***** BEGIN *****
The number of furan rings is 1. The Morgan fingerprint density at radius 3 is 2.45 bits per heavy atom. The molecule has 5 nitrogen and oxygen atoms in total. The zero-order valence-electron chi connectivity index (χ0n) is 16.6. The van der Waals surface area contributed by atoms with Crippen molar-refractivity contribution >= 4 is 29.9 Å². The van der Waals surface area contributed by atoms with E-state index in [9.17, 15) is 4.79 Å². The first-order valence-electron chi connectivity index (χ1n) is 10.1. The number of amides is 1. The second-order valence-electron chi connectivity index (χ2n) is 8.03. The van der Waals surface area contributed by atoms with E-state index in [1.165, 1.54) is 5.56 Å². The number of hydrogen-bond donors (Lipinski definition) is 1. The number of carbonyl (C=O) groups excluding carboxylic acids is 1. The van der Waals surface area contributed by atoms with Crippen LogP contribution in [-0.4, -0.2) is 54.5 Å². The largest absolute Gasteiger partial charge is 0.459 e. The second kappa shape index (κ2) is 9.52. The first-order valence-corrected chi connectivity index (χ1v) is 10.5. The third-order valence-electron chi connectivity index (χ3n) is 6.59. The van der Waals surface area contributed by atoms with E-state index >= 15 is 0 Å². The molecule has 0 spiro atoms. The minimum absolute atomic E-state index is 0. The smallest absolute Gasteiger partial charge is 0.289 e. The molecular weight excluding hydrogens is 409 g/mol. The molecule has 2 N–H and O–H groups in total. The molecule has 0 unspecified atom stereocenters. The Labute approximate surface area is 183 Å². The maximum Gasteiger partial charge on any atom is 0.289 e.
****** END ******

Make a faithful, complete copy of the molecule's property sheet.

The number of furan rings is 1. The Morgan fingerprint density at radius 3 is 2.45 bits per heavy atom. The molecule has 5 nitrogen and oxygen atoms in total. The zero-order valence-electron chi connectivity index (χ0n) is 16.6. The van der Waals surface area contributed by atoms with Crippen molar-refractivity contribution >= 4 is 29.9 Å². The van der Waals surface area contributed by atoms with E-state index in [9.17, 15) is 4.79 Å². The first-order valence-electron chi connectivity index (χ1n) is 10.1. The number of amides is 1. The second-order valence-electron chi connectivity index (χ2n) is 8.03. The van der Waals surface area contributed by atoms with E-state index in [1.165, 1.54) is 5.56 Å². The number of hydrogen-bond donors (Lipinski definition) is 1. The number of carbonyl (C=O) groups excluding carboxylic acids is 1. The van der Waals surface area contributed by atoms with Crippen LogP contribution in [-0.4, -0.2) is 54.5 Å². The largest absolute Gasteiger partial charge is 0.459 e. The second kappa shape index (κ2) is 9.52. The first-order valence-corrected chi connectivity index (χ1v) is 10.5. The third-order valence-electron chi connectivity index (χ3n) is 6.59. The van der Waals surface area contributed by atoms with E-state index >= 15 is 0 Å². The molecule has 0 spiro atoms. The minimum absolute atomic E-state index is 0. The smallest absolute Gasteiger partial charge is 0.289 e. The molecular weight excluding hydrogens is 409 g/mol. The molecule has 2 N–H and O–H groups in total. The molecule has 0 unspecified atom stereocenters. The Labute approximate surface area is 183 Å². The maximum Gasteiger partial charge on any atom is 0.289 e.